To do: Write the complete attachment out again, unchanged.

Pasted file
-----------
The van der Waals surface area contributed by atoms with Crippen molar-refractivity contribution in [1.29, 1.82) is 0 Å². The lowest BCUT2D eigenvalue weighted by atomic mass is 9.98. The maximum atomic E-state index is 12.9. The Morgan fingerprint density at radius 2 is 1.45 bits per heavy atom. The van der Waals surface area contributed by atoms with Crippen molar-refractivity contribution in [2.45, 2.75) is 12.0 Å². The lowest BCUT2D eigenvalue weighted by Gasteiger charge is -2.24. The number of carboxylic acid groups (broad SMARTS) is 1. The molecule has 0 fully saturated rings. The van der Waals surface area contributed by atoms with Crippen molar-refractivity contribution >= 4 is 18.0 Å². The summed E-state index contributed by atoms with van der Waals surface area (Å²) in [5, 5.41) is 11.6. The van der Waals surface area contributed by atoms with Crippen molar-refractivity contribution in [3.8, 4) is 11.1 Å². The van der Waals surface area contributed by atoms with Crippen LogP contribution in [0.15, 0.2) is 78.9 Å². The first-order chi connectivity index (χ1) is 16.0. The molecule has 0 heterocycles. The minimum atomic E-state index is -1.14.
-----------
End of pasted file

The van der Waals surface area contributed by atoms with Crippen molar-refractivity contribution in [1.29, 1.82) is 0 Å². The lowest BCUT2D eigenvalue weighted by atomic mass is 9.98. The maximum atomic E-state index is 12.9. The Morgan fingerprint density at radius 2 is 1.45 bits per heavy atom. The van der Waals surface area contributed by atoms with Crippen molar-refractivity contribution in [2.45, 2.75) is 12.0 Å². The lowest BCUT2D eigenvalue weighted by Gasteiger charge is -2.24. The number of carboxylic acid groups (broad SMARTS) is 1. The molecule has 0 fully saturated rings. The van der Waals surface area contributed by atoms with Crippen molar-refractivity contribution >= 4 is 18.0 Å². The summed E-state index contributed by atoms with van der Waals surface area (Å²) in [5, 5.41) is 11.6. The van der Waals surface area contributed by atoms with Crippen molar-refractivity contribution in [3.8, 4) is 11.1 Å². The van der Waals surface area contributed by atoms with Crippen LogP contribution in [0.15, 0.2) is 78.9 Å². The first-order chi connectivity index (χ1) is 16.0. The molecule has 0 heterocycles. The minimum atomic E-state index is -1.14.